But Disney conceived of his intermission as more than just a break in the program where people could stretch their legs, go to the restroom, or chat with companions. He also provided a film segment that played the role of intermission. This comes between the fourth and fifth musical selections on the DVD. When Fantasia was first shown in theatres it came, I presume, after the actual break, which would have been at the same point in the program.
People are sitting in their seats, the curtain opens, and the film rolls. What the audience sees is pretty much what they saw at the beginning: an empty stage with a podium, music stands, and risers. Gradually, as at the beginning, musicians enter and take their places. There’s a bit of tuning up, and then things become quite different.
Before Deems Taylor appears, and certainly before Stokowski mounts the podium, a bass player sets a riff, plucking the strings rather than bowing them:
He’s quickly joined by a clarinetist and a violinist:
Pretty soon most of the orchestra’s merrily riffing away, playing a little swing music, the popular music of the day.
Disney’s now waltzed into one the standard tropes of films and cartoons from the 30s into the 50s, the tension between classical and popular music. Any number of cartoons and live action films were built on this conflict. Fantasia, of course, is grounded in it, if only obliquely. The music, except for this little bit, is classical. But the film medium itself is popular; the notion of film as high art was a bit in the future.Continue reading "Jamming the Soundtrack: Fantasia’s Intermission"
Monday, October 24, 2011
To Copy is To Be, Not: Tezuka’s Book of Human Insects
Osamu Tezuka. The Book of Human Insects. Translated by Mari Morimoto. Vertical, Inc. 2011.
Originally serialized in Japan as Ningen Konchuuki in 1970-71, Tezuka’s The Book of Human Insects deals with themes and motifs that have been present in his work from the beginning, but presents them to an audience more mature than we normally associate with Astro Boy, though we would do well to remember than many adults eagerly followed Astro’s adventures. Just how mature, that’s a judgment call, but The Book of Human Insects presents us with genuine violence, with thugs, gang bosses, overly ambitious industrialists, and with explicit, though not pornographic, sex, including an encounter between two women. If I hesitate to call it lesbian or gay sex, well, that’s because what’s going on in that relationship is, well, not so complicated, but it doesn’t fit into neat socio-sexual categories either. Not American categories at any rate.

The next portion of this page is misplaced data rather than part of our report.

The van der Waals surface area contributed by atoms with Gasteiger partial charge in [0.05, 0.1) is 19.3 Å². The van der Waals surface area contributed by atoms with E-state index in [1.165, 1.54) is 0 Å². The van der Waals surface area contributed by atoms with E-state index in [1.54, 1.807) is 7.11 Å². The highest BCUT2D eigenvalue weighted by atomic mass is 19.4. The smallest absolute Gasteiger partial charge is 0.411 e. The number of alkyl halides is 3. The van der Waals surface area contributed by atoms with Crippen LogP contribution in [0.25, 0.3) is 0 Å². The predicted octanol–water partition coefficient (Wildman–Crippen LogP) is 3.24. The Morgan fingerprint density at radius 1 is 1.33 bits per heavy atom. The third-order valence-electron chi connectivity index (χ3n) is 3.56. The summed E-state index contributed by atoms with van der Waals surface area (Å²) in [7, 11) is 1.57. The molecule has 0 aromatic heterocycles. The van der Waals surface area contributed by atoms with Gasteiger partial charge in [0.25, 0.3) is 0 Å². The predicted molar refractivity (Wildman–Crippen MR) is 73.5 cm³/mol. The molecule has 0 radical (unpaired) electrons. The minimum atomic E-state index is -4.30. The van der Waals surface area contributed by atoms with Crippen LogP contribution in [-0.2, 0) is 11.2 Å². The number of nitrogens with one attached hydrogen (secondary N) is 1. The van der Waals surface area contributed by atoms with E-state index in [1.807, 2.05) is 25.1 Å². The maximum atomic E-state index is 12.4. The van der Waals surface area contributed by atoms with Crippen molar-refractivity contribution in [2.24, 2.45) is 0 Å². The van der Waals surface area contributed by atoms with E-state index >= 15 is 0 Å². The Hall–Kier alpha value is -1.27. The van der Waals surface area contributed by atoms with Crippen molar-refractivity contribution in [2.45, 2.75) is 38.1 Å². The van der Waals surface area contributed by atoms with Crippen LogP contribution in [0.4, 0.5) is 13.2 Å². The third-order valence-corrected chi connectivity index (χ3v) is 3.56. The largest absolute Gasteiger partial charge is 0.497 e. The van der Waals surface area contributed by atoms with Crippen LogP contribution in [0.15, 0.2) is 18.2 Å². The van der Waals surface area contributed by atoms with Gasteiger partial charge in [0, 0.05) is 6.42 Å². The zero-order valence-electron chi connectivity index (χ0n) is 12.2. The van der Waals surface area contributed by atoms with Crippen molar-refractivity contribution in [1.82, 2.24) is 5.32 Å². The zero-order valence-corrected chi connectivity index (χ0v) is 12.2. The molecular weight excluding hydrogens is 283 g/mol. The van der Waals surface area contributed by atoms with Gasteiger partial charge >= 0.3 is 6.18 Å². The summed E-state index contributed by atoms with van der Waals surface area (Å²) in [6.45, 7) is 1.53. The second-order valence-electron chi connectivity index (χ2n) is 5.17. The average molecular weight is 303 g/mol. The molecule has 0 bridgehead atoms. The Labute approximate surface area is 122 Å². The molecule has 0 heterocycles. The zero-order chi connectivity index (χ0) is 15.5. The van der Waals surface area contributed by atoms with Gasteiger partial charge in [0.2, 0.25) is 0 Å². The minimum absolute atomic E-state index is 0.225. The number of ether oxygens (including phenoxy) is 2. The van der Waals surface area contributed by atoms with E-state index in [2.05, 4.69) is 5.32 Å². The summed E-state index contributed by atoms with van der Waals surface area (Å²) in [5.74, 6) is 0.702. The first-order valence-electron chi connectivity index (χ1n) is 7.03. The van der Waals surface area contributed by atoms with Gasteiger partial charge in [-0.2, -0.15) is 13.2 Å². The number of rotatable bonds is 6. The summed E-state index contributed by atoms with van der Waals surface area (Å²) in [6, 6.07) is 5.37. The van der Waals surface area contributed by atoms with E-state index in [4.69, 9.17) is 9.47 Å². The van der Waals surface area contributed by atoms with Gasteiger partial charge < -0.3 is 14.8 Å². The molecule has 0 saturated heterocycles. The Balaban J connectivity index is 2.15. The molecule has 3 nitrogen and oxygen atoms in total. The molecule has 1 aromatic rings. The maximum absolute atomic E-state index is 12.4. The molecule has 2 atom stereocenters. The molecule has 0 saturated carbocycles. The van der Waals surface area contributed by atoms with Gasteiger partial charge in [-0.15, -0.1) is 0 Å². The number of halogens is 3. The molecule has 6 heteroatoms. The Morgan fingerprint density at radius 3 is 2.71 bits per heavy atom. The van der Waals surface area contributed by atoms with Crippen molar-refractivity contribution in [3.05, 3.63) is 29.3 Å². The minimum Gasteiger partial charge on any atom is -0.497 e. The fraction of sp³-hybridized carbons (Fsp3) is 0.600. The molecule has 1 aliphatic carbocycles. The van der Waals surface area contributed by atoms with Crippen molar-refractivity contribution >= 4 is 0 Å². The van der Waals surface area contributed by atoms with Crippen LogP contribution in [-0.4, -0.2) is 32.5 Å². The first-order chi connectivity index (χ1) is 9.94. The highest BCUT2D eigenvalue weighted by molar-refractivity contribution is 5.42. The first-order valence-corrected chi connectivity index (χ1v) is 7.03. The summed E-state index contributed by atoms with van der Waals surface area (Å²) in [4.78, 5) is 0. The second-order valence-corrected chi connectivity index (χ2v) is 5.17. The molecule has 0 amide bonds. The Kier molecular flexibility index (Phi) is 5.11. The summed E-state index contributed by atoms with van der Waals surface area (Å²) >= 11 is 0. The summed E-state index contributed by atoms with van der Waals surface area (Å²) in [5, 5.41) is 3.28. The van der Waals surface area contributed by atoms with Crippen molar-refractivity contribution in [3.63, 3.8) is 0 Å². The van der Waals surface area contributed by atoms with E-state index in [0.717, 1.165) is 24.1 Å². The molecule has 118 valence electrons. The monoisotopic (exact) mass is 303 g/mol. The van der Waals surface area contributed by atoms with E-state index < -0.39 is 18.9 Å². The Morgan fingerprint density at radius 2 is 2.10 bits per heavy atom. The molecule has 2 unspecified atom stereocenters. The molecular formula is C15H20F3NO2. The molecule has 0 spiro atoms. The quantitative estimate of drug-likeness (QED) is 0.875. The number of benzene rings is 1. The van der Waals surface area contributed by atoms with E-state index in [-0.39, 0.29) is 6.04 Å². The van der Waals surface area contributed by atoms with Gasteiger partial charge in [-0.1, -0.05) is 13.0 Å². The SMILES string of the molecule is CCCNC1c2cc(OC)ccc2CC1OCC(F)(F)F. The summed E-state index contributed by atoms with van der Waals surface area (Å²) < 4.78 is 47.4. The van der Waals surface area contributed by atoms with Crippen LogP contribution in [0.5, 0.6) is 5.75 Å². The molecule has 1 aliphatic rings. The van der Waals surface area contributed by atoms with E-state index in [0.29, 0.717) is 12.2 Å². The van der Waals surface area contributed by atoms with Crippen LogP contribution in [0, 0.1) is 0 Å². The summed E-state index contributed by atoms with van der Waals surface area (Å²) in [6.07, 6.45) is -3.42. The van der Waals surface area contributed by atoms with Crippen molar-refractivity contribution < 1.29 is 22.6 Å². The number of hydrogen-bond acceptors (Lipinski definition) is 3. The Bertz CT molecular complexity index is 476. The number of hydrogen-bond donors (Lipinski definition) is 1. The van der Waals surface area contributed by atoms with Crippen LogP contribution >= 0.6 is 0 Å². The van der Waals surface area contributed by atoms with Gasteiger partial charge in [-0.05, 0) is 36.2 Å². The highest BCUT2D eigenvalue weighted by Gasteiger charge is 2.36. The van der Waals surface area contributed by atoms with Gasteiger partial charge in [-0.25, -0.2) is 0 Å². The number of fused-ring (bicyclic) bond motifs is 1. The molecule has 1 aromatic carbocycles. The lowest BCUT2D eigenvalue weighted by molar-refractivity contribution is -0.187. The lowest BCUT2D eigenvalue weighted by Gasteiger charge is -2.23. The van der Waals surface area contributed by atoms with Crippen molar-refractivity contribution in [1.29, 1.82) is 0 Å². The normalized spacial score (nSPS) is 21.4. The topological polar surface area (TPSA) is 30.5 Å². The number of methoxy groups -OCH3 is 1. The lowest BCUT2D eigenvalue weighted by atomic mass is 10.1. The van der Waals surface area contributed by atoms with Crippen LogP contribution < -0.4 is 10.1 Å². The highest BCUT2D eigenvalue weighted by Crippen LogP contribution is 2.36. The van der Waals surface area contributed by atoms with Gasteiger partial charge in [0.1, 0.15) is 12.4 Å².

One woman in the encounter is the private secretary, assistant, and mistress of one of the above mentioned industrialists, Kiriri Kamaishi. She’s being fooled and exploited, and by a woman she’s supposed to watch and follow. That woman, and the party to sexual relationship, is Toshiko Tomura, Kamaishi’s new wife in a match that’s explicitly constructed as a competitive wager. Tomura is our protagonist. The wager takes the form of a marriage contract between them that places heavy restrictions on Tomura’s actions, but which also has one clause that Tomura herself added: “Any unilateral divorce will not be recognized. And if either spouse should happen to violate any of the these terms, all of their assets shall be transferred to the other.”